Also be wary of standing too close to metal treasure chests or anything similarly attractive to lightning. If lightning strikes near you, you might not die, but you will sustain a lot of damage.

Advantages: If you’re quick and brave, you can use lightning to fight enemies. Equip a metal weapon during a thunderstorm and become a target, then throw the weapon in the direction of any enemies to cause the lightning to strike near them instead. Some enemies will pick up weapons you throw or drop, too, which helps ensure that they become targets.

Extreme Cold

In some areas of Hyrule, like mountain peaks and the Gerudo desert at night, the temperatures will drop to dangerously low levels. If you aren’t prepared, you’ll shiver and slowly lose hearts. Keep an eye on the temperature gauge near your minimap–the blue section is the danger zone.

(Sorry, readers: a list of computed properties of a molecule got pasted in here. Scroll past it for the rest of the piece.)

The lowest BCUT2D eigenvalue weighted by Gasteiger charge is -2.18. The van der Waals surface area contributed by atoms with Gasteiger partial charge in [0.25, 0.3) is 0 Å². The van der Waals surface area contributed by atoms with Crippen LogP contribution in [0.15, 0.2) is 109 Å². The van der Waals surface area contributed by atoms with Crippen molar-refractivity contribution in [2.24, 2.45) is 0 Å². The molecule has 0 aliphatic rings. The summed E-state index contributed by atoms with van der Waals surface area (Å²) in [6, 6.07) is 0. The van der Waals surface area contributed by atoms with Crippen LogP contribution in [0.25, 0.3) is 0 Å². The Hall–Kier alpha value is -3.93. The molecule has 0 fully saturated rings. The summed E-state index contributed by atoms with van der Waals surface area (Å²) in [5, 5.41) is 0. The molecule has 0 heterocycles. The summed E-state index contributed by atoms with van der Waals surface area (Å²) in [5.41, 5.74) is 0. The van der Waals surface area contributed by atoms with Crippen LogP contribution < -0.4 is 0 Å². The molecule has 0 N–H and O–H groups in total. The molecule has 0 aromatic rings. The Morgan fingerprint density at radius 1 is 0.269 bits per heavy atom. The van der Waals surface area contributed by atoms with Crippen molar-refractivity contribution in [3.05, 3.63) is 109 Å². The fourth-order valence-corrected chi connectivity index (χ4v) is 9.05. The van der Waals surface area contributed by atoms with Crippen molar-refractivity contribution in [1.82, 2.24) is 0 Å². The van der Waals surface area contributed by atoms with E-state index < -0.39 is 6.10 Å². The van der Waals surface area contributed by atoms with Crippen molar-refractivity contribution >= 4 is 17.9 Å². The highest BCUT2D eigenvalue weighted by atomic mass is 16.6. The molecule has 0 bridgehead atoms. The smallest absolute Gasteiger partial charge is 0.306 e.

There are two ways to combat the cold: cold-resistant gear, like the Warm Doublet, and meals or elixirs that grant you temporary cold resistance. You’ll have access to both options very early on. Spicy Peppers, Warm Darners, and Summerwing Butterflies will all make cold-resistant dishes and elixirs and can be found in a lot of areas–check out our full cooking guide if you aren’t sure where to begin.

Note: If you’re just starting the game, go to the old man’s house on the Great Plateau. Inside are a bunch of Spicy Peppers and a diary. If you make the dish he describes in the diary, he will give you a Warm Doublet. The dish is Spicy Meat and Seafood Fry (any meat + Hyrule Bass + Spicy Pepper). Talk to him at his cooking pot after you’ve made it to receive the Warm Doublet. If you don’t get a Warm Doublet this way, he’ll give you one after you complete the Cryonis trial (Keh Namut Shrine) on the Great Plateau, so you would have to make cold-resistant dishes first in order to get there.